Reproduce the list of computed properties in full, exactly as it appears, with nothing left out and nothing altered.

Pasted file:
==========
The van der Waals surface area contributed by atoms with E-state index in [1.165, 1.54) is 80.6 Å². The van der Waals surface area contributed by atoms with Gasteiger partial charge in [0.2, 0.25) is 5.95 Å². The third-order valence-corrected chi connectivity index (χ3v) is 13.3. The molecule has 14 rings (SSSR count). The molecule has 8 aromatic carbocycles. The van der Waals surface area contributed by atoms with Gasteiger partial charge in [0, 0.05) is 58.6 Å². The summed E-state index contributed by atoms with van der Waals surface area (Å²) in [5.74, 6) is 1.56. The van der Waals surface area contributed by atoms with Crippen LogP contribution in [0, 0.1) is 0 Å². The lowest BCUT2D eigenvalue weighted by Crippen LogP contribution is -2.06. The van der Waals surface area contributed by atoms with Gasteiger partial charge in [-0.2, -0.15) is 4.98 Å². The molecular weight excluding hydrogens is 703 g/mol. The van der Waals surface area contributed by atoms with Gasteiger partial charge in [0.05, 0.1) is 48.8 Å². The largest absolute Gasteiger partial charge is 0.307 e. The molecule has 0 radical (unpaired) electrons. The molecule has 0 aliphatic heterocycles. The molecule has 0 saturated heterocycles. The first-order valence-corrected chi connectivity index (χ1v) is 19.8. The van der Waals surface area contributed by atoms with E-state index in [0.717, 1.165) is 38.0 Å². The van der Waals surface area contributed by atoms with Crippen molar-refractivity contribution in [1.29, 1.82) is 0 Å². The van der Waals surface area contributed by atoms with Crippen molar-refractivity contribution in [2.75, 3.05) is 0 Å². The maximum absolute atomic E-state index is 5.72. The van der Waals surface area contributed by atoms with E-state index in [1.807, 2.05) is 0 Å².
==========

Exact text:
The van der Waals surface area contributed by atoms with E-state index in [1.165, 1.54) is 80.6 Å². The van der Waals surface area contributed by atoms with Gasteiger partial charge in [0.2, 0.25) is 5.95 Å². The third-order valence-corrected chi connectivity index (χ3v) is 13.3. The molecule has 14 rings (SSSR count). The molecule has 8 aromatic carbocycles. The van der Waals surface area contributed by atoms with Gasteiger partial charge in [0, 0.05) is 58.6 Å². The summed E-state index contributed by atoms with van der Waals surface area (Å²) in [5.74, 6) is 1.56. The van der Waals surface area contributed by atoms with Crippen LogP contribution in [0, 0.1) is 0 Å². The lowest BCUT2D eigenvalue weighted by Crippen LogP contribution is -2.06. The van der Waals surface area contributed by atoms with Gasteiger partial charge in [-0.2, -0.15) is 4.98 Å². The molecular weight excluding hydrogens is 703 g/mol. The van der Waals surface area contributed by atoms with Gasteiger partial charge in [0.05, 0.1) is 48.8 Å². The largest absolute Gasteiger partial charge is 0.307 e. The molecule has 0 radical (unpaired) electrons. The molecule has 0 aliphatic heterocycles. The molecule has 0 saturated heterocycles. The first-order valence-corrected chi connectivity index (χ1v) is 19.8. The van der Waals surface area contributed by atoms with E-state index in [0.717, 1.165) is 38.0 Å². The van der Waals surface area contributed by atoms with Crippen molar-refractivity contribution in [1.29, 1.82) is 0 Å². The van der Waals surface area contributed by atoms with Crippen molar-refractivity contribution in [2.75, 3.05) is 0 Å². The maximum absolute atomic E-state index is 5.72. The van der Waals surface area contributed by atoms with E-state index in [1.807, 2.05) is 0 Å².